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(Created page with "'''Data resetting''' is a glitch in Microsoft's version of Chip's Challenge allowing data stored on a virtual 32nd row of the grid to affect gameplay. It is common...")
 
(Cleanup and made more accurate)
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'''Data resetting''' is a [[glitch]] in [[Microsoft's version of Chip's Challenge]] allowing data stored on a virtual 32nd row of the [[grid]] to affect gameplay. It is commonly an element of [[insane level]]s. Data resetting is currently not emulated by [[Tile World]], and does not exist in [[Lynx ruleset|Lynx]] or in [[Chip's Challenge 2]].
 
'''Data resetting''' is a [[glitch]] in [[Microsoft's version of Chip's Challenge]] allowing data stored on a virtual 32nd row of the [[grid]] to affect gameplay. It is commonly an element of [[insane level]]s. Data resetting is currently not emulated by [[Tile World]], and does not exist in [[Lynx ruleset|Lynx]] or in [[Chip's Challenge 2]].
  
The map of each level has coordinates from (0, 0) to (31, 31). However, various data are stored in an invisible row, namely row 32. This row is not visible in the level and is not intended to be modified at all during the course of gameplay. Nevertheless, the data in this row can be accessed by creating a [[Clone machine|clone]] connection that targets a square of the form (x, 32) with the necessary conditions.
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The map of each level has coordinates from (0, 0) to (31, 31). However, due to MSCC not checking array bounds, various data can be thought of as stored in an invisible row just off of the map bottom, namely row 32. This row is not visible in the level and is not intended to be modified at all during the course of gameplay. Nevertheless, the data in this row can be accessed by creating a [[Clone machine|clone]] connection that targets a square of the form (x, 32) with the necessary conditions.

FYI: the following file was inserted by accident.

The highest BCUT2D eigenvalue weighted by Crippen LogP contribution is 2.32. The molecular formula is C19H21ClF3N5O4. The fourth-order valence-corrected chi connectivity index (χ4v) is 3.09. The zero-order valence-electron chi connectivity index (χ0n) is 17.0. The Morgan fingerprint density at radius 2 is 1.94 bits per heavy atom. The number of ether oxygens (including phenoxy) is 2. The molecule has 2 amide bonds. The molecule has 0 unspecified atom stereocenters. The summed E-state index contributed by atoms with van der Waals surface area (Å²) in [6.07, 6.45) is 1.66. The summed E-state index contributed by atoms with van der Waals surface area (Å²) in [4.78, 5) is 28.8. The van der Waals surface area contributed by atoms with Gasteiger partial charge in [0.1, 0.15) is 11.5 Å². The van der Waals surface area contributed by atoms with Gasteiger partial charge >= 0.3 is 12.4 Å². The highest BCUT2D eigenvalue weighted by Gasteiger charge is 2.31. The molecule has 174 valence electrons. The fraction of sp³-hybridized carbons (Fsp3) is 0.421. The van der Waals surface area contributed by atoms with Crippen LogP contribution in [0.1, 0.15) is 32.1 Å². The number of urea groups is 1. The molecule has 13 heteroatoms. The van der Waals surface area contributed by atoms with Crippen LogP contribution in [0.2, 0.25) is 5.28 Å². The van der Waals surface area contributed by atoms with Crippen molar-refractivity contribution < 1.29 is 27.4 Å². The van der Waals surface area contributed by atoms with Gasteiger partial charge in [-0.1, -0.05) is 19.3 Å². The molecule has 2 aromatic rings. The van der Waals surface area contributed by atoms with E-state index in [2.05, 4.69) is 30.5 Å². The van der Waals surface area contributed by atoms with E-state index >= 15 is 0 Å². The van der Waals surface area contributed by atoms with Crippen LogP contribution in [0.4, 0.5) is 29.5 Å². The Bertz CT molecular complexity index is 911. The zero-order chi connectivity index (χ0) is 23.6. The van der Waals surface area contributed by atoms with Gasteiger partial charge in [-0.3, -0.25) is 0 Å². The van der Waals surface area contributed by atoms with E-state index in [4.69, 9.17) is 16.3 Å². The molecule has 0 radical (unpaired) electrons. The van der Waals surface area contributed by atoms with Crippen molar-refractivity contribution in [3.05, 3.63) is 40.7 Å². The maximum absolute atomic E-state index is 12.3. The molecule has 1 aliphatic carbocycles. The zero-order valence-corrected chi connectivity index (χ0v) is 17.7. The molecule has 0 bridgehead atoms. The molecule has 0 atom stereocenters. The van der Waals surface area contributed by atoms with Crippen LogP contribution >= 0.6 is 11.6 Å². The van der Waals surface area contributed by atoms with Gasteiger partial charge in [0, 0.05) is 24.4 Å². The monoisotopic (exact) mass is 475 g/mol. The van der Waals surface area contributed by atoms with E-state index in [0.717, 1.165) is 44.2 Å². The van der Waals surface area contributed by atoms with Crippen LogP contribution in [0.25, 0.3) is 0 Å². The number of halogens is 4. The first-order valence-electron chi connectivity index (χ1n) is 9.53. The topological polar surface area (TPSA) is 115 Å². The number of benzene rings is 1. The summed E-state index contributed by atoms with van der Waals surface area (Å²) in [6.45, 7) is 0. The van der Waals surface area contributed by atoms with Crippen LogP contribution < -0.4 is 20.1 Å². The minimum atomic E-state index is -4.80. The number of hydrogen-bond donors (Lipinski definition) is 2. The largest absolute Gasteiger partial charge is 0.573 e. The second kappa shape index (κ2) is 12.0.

==Specific data stored in row 32==
 
==Specific data stored in row 32==
Each coordinate (x, 32) corresponds to a byte of information. A byte can store any number from 0 to 255 and is adequate for a piece of information such as the x-coordinate of Chip.
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Each pair of coordinates (x, 32) and (x+1, 32) (where x is an even number less than 32) corresponds to a short of information. A short can store any number from -32,768 to 32,767, however as each tile represents a single byte the short is split across 2 tiles (x and x+1), with (x, 32) storing the low-order byte and (x+1, 32) storing the high-order byte.
  
However, some data, such as the time limit of a level, require two bytes of information, as two bytes can store any number from 0 to 65535. These bigger pieces of data will take up two consecutive squares, (x, 32) and (x + 1, 32) where x is an even number. In this case, (x, 32) stores the low-order byte of the data, and (x + 1, 32) stores the high-order byte of the data. Resetting (x, 32) will only reset the low-order byte, and resetting (x + 1, 32) will only reset the high-order byte.
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However, most data pieces only require a single byte of storage, which means that (x+1, 32) will usually be empty, as such those tiles will be skipped over in the next section.